Irene Mandl ca.1908
Three-quarter portrait seated and in pensive pose; right arm resting on upholstered club chair, left arm resting on her knee. Dressed in purple silk dress combined with white blouse (forearms uncovered) and with a white chiffon scarf. Large hat decorated with purple flowers. In the background indicated interior with a wall tapestry.
Oil on canvas 135 x 151 cm (frame size)
Signature: John Quincy Ɑdams? (hard to discearn)
Museum of New Zealand Te Papa Tongarewa, Wellington New Zealand Reg.#2015-0018-1
Irene Mandl (17.5.1868 - 4.5.1920 Vienna), née Mandl, wife of gynecologist and university professor Ludwig Mandl (19.8.1872 Iasi, RO - 23.9.1937 Vienna).
The Viennese Mandl family consisted of two branches: Physicians and industrialists (arms and ammunition manufacturers, especially the Hirtenberg cartridge factory). (A third branch of the Mandl family lived in New Zealand after 1860, see cross-references). The marriage of cousins Irene and Ludwig Mandl, in turn, united the two Viennese branches of the family and is a pattern frequently observed in the Jewish bourgeoisie of Vienna at the time (most pronounced within the Rothschild family). The medical branch of the Mandls produced a number of distinguished physicians and scientists, of whom Ludwig Mandl is the best known. From the (wealthier) industrial branch of the Mandls, the best known member (a generation later) is Fritz Mandl (1900-1977), an influential arms supplier to Nazi Germany and Mussolini's Italy and husband of film actress Hedwig Eva Maria "Hedy" Kiesler (1914-2000), who separated from Fritz in 1937 and emigrated via London to Hollywood. There she became known as Hedy Lamarr, famous as a movie star and inventor of "frequency hopping," a basic technology for all of today's cell phones and Bluetooth devices).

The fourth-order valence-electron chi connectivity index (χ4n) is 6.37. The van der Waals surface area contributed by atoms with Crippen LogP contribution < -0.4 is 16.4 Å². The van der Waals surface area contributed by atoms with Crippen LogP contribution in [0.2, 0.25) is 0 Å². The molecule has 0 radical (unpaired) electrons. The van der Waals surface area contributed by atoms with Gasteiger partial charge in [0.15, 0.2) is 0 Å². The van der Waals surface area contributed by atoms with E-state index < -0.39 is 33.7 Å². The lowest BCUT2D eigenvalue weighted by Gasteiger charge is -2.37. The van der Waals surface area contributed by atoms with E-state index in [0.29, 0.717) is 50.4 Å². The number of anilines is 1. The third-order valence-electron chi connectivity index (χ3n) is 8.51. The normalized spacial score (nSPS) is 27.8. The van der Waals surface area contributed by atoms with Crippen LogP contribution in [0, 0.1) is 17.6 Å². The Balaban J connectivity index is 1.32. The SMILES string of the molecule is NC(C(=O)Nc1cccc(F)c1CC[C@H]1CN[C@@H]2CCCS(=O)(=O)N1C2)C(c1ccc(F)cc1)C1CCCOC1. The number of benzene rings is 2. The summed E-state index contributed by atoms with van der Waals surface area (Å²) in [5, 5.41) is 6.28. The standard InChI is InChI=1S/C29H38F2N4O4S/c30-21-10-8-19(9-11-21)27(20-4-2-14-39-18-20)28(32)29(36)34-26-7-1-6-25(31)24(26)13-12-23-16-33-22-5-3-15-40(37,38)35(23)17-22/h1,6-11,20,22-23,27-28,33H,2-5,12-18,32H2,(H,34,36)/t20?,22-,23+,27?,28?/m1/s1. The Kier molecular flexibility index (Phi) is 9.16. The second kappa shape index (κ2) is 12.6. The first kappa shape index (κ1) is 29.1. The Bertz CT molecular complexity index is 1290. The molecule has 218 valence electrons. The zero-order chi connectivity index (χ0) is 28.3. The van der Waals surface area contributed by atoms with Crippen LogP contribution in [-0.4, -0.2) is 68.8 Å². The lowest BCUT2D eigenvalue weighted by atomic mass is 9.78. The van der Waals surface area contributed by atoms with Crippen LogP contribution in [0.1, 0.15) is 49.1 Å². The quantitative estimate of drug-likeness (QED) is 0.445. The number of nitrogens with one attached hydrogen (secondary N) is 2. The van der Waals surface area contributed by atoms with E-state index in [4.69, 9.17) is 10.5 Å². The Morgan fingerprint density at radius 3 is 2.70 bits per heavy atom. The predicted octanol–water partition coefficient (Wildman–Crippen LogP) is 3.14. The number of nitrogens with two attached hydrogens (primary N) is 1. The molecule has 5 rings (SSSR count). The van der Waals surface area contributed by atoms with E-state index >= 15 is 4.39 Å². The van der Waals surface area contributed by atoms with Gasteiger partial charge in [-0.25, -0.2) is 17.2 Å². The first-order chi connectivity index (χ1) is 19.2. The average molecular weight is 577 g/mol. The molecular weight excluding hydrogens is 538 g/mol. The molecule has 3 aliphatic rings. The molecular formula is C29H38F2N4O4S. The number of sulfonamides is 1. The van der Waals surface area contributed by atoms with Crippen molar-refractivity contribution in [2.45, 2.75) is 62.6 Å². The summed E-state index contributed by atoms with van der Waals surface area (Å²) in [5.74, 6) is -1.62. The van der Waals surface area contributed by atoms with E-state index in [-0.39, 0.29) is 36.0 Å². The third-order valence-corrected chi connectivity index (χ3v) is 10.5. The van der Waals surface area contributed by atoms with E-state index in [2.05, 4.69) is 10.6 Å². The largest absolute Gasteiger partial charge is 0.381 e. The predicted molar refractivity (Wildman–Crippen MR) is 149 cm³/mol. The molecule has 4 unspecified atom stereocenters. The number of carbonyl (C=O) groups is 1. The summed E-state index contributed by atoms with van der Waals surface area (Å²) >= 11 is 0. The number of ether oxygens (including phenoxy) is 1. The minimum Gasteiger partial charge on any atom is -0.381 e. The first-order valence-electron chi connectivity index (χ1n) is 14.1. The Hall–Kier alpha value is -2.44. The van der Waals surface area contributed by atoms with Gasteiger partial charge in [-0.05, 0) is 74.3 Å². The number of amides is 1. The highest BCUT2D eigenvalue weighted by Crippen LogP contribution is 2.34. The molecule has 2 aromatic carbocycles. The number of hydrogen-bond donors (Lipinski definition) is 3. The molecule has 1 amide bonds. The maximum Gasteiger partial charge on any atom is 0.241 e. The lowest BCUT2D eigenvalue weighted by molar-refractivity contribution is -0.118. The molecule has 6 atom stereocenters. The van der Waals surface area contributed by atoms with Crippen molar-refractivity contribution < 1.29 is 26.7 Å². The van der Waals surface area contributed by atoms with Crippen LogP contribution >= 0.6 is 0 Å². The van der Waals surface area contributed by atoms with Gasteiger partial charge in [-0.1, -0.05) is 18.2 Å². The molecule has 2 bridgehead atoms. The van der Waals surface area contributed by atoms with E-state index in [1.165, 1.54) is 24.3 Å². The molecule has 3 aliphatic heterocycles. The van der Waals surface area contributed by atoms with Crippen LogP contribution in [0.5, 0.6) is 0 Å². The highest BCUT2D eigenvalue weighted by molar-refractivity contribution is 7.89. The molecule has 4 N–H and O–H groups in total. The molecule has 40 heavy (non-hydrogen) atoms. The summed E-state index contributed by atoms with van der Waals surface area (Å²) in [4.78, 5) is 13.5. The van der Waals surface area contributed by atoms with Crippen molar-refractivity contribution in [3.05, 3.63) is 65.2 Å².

The children and grandchildren of Irene and Ludwig Mandl were racially persecuted and had to leave Austria in 1939 and emigrated to New Zealand. They took the Adams portrait with them. A grandson of the sitter (Dr. Tom Farra) donated the painting to the Te Papa Museum New Zealand. Irene Mandl's portrait is probably identical to the Adams painting "Portrait of Mrs. Prof. M." that was exhibited at the Vienna Künstlerhaus in 1908 (KH EL Vol. 51 1907/08 #3225, private collection, insurance value 7000 Kr.).
Ms. Mandl strikes a confident but pensive pose (one common in portraiture) and her attention is engaged with, but does not confront, the viewer. The poise, elegance, and also her intelligence and membership in an elite intellectual/technical class is convincingly conveyed. The style and flamboyance of her hat and dress mirrors comparable works by Sargent (e.g. The Acheson Sisters), and the painting is probably also an allusion to the pre-revolutionary 18th century golden age of Maria Theresa and her daughter Marie Antoinette".
Catalog entry: Mark Stoker, Te Papa Museum, New Zealand.
Her family descendants.
2014 donation to Te Papa Museum New Zealand Reg.#2015-0018-1.